Blue Mitchell’s Solo on “Bluesville” from the album Step Lightly (1963). Players on album: Blue Mitchell (trumpet), Joe Henderson (tenor saxophone), Herbie Hancock (piano), Gene Taylor (bass), Roy Brooks (drum set). Transcribed by Lukas Skrove, Spring 2012. Solo begins 0’38’’
With transcribing the jazz language I’ve always been fascinated with the process of figuring out what the great players of the 50’s and the 60’s played. With such ease and flow their language of be-bop, and blues just feeds the ears of our generation with so much substance that I feel we sometimes miss out on. I’m a young musician trying to study this music and hopefully begin to understand it a little bit more with everyday that goes by. At school I try to transcribe as many solos as I can. This semester my trumpet teacher Adam Rossmiller came across this solo of Blue Mitchell’s and told me to check it out and transcribe it. So I did!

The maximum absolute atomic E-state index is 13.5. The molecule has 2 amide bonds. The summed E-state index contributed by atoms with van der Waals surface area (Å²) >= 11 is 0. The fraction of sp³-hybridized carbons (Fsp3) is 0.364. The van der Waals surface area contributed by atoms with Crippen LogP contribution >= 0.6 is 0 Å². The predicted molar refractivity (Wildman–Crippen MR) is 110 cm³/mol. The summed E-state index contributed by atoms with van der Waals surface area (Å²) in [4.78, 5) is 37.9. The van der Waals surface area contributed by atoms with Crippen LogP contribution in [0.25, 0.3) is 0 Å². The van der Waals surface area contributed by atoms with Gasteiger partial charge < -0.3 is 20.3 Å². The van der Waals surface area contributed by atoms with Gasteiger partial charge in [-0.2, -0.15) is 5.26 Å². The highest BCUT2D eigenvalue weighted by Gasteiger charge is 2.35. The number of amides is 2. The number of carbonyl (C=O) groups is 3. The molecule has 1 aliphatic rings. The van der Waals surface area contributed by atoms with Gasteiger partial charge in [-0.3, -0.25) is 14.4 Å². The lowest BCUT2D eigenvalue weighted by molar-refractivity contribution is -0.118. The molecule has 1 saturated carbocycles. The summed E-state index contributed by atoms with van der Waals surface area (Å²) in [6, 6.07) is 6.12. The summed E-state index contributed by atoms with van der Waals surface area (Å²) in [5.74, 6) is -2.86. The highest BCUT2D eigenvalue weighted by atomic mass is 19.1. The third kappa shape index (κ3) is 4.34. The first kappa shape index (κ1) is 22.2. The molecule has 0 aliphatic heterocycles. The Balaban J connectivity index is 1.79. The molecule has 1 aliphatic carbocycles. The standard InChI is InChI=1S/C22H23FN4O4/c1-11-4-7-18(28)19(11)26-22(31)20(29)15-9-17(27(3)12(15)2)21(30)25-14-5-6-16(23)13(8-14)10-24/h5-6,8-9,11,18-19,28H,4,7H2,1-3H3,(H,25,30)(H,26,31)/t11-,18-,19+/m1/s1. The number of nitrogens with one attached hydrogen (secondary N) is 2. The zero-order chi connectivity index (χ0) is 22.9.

If there is one thing no one can deny about Chet Baker, it is that he was a master of melody (and that he was a massive drug addict). These early 1954 live recordings show too that Chet was well-versed in the bebop language and had been listening to and even playing with Charlie Parker. It’s this early playing that I think is Chet’s most potent as an improvisor. Continue reading →
First of all, I’d like to send a quick shout-out to Darcy James Argue, who wrote this award winning (Charlie Parker Composition Award, 2004) piece, and is the leader of currently my favorite big band record, Darcy James Argue’s Secret Society, Infernal Machines, on which this Ingrid solo is lifted. I am constantly inspired by Darcy’s music, and he is a big influence on my own big band writing.